Some military installations do not have DoDEA schools. At these locations, an international school can be an excellent alternative. Most international schools offer pre-K through 12th grade education, smaller class sizes, and high-quality teaching. Many are private, so expect to pay a fee for your child to attend.

For middle and high school children, international schools will closely resemble the American education system. Many offer Advanced Placement (AP) or International Baccalaureate (IB) courses, allowing students to receive college credits that will transfer to American schools.

If you want to know more about international schools near your new duty station, contact your installation's School Liaison Officer or check out this helpful guide

Homeschool or online school

Homeschool and online schools are increasingly popular options, especially in light of the pandemic. While homeschooling is illegal in Germany, American service members and their families are not bound by this law. You can also request evaluation and services for your child through the DoDEA schools, even if you are homeschooling your child.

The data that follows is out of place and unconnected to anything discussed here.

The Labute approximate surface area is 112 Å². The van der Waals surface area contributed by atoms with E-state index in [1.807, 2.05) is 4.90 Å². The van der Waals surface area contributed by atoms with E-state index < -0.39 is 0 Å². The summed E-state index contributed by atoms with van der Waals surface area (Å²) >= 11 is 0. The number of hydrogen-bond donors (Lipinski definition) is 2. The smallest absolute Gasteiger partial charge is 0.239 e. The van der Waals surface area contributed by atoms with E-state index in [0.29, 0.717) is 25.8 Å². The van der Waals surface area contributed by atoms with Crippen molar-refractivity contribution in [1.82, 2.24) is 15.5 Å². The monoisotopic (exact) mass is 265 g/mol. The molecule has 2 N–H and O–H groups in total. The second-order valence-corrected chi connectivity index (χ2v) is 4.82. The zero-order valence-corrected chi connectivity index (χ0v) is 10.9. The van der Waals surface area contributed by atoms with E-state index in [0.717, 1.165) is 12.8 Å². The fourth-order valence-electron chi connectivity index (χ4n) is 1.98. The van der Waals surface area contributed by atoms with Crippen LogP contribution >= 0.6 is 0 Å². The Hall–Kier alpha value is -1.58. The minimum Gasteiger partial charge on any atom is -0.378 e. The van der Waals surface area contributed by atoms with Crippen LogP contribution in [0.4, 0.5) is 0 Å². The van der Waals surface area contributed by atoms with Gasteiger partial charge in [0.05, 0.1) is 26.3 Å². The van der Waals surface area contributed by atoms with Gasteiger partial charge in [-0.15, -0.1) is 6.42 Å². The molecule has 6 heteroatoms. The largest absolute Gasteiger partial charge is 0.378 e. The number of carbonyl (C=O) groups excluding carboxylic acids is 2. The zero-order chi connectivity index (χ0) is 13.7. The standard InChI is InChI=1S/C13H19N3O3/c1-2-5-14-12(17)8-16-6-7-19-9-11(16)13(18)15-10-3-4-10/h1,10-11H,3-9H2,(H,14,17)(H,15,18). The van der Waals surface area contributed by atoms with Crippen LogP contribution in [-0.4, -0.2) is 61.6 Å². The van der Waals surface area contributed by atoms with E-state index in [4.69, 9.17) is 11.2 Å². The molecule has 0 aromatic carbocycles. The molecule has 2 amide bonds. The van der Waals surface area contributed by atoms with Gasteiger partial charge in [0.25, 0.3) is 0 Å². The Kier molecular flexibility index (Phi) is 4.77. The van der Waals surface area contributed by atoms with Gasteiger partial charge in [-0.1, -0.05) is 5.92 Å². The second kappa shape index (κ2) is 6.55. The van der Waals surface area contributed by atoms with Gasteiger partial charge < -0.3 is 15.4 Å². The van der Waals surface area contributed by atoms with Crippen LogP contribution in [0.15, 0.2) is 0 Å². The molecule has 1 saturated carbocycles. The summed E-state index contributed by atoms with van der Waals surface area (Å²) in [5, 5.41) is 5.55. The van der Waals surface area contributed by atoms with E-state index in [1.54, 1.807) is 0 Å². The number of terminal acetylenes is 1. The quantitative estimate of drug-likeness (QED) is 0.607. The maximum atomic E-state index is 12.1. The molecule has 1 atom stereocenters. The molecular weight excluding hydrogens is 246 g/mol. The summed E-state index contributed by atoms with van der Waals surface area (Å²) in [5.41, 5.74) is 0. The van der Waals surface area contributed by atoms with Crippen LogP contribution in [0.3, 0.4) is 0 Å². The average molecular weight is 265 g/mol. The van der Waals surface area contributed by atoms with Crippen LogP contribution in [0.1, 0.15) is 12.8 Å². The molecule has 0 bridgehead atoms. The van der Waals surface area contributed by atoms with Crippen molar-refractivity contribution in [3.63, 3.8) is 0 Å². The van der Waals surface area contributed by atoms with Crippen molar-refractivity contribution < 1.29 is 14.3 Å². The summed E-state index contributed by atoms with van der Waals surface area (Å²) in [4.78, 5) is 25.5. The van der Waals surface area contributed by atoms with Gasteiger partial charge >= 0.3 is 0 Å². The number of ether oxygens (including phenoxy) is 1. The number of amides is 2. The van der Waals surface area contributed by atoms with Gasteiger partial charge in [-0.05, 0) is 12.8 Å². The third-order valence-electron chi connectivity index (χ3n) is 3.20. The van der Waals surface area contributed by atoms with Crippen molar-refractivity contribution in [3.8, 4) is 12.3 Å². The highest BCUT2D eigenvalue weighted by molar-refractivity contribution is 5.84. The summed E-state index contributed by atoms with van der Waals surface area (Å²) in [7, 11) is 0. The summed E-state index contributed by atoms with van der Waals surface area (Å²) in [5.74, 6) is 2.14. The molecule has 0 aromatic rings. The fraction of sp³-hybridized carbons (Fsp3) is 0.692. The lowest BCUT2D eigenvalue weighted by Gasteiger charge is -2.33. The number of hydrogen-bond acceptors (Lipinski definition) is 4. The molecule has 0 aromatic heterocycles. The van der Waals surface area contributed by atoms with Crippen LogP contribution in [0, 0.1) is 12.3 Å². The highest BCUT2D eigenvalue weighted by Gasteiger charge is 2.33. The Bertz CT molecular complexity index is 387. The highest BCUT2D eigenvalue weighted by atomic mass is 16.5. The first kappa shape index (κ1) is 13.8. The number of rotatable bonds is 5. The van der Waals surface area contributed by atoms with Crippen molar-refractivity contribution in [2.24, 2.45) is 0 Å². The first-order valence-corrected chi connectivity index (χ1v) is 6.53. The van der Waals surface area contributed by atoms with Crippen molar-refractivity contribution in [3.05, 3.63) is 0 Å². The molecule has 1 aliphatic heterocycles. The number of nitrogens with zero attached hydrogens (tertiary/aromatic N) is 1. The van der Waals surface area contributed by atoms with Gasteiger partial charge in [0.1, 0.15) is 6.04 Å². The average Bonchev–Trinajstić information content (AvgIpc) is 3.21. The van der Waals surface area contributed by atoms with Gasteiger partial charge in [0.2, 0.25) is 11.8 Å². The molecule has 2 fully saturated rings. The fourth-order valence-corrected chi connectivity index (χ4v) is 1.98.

Online options are more abundant than ever. As an American citizen, your child can attend any accredited online school. DoDEA also runs DoDEA Virtual High School, though it is primarily a supplemental program as of this writing.

For more information about homeschooling in Germany, including online programs and support groups for homeschooling families at your duty station, check out the DoDEA homeschooling page. You may also contact your installation's School Liaison Officer.